<b>Faulting fitness</b>

EDITOR: At least twice in the past month, I have read articles criticizing the trend among young men to go to gyms to build muscle and improve their physiques. It just goes to show that there will always be someone to find fault with a good thing.

Considering the amount of obesity, diabetes and heart disease in our population, I find it incomprehensible that someone would criticize men who want to improve themselves and be fit and healthy.

Columnist Richard Cohen ("Bonding with this 007 is not easy," Tuesday) said that it was "sad" that 40 percent of young men went to a gym instead of reading a book or watching a movie. Is he for real? The sad thing is that 60-percent are watching TV, playing video games or hanging around street corners getting into trouble. What is sad is that it is not 100 percent of young men going to gyms and building their bodies and self-confidence.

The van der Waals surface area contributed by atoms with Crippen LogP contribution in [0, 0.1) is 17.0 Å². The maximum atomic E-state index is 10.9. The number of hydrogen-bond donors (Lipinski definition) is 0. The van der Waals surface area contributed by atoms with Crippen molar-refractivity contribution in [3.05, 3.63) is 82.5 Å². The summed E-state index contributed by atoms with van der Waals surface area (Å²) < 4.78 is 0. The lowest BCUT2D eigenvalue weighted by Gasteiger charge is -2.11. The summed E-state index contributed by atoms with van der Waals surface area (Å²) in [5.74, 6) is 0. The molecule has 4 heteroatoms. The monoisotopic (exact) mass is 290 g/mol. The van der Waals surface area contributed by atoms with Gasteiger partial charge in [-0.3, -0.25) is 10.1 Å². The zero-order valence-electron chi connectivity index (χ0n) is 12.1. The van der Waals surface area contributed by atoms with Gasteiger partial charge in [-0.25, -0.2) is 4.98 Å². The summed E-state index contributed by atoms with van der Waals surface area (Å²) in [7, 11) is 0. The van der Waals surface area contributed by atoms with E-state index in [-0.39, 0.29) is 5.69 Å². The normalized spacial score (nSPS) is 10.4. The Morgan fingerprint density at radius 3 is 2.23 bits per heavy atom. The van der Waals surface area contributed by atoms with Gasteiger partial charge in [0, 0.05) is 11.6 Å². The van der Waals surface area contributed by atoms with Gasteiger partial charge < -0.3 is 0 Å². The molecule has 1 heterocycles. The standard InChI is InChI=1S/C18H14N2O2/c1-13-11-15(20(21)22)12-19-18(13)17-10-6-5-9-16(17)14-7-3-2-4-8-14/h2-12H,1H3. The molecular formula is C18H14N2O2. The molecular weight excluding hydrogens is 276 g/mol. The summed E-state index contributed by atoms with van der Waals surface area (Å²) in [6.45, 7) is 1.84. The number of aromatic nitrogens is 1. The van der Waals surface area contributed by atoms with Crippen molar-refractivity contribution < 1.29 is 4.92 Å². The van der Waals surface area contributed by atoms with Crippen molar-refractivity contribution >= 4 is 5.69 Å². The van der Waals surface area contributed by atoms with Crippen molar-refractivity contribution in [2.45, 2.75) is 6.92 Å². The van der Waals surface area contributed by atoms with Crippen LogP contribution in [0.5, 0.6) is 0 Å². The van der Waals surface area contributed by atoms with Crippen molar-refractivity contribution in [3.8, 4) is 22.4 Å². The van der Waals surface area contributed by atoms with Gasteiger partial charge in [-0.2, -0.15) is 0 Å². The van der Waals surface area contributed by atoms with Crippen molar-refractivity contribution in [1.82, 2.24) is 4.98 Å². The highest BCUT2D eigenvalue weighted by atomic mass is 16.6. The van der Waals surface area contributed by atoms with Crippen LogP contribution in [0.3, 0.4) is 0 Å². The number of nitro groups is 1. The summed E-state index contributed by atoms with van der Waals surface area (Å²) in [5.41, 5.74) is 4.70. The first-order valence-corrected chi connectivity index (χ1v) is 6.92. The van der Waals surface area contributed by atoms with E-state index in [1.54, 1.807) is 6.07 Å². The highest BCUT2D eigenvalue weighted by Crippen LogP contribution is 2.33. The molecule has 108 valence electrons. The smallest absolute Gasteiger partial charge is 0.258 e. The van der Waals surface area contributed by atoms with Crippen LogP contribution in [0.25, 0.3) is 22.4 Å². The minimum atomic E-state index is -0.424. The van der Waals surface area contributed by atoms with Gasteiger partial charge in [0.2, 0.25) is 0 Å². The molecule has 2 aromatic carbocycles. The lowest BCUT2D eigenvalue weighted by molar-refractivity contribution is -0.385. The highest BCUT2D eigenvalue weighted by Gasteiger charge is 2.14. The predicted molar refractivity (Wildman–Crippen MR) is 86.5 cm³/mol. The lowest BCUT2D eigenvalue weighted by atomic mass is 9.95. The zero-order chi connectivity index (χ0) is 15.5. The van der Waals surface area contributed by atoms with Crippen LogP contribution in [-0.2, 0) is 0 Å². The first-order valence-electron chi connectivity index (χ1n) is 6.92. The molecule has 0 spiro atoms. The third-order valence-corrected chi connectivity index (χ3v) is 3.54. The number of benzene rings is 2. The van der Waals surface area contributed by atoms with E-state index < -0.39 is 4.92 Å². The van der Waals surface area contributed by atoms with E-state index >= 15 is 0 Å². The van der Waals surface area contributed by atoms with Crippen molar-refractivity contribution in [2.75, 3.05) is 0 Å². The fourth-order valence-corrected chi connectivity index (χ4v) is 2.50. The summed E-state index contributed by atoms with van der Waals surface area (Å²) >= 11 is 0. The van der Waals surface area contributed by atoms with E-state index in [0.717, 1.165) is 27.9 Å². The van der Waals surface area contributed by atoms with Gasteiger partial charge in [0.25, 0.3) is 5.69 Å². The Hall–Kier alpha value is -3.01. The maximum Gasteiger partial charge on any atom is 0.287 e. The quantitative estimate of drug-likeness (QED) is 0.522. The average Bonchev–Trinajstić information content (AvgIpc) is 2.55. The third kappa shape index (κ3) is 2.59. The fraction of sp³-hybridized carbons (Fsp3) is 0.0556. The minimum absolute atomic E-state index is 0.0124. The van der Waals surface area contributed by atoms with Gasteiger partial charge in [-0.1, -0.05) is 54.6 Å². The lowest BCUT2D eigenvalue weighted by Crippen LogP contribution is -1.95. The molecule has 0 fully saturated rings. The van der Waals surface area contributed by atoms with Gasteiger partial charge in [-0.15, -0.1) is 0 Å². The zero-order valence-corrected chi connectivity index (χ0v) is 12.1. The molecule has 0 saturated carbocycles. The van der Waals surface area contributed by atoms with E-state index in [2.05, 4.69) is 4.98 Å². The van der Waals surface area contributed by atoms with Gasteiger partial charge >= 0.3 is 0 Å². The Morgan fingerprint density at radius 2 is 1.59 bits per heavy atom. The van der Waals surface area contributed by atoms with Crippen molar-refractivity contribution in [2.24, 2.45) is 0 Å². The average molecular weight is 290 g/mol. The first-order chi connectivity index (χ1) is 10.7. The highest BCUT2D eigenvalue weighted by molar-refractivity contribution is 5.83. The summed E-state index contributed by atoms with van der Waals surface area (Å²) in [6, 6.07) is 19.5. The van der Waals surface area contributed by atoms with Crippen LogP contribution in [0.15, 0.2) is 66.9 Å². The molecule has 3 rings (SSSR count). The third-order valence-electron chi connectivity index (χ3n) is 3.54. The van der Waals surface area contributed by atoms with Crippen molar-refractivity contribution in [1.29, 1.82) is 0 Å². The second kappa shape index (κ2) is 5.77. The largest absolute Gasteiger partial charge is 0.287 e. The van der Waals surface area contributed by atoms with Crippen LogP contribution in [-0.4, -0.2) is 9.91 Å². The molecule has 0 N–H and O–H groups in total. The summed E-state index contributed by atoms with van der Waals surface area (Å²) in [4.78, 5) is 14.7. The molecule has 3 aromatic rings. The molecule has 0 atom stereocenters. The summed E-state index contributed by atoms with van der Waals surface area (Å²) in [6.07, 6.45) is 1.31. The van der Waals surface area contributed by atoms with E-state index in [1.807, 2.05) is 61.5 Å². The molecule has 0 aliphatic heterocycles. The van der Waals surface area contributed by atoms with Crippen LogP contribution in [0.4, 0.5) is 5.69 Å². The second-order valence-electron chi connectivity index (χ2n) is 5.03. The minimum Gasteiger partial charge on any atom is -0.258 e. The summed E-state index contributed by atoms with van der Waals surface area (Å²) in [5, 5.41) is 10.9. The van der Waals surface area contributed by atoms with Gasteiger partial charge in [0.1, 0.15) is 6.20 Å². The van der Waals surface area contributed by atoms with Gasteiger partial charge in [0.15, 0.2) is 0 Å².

The advantages of being strong and healthy far outweigh any risks of injury, and the discipline of a fitness regimen is good for mental health as well. So we should encourage anyone who wants to improve himself and not be swayed by those who I imagine are really just lazy or frustrated weaklings.


Santa Rosa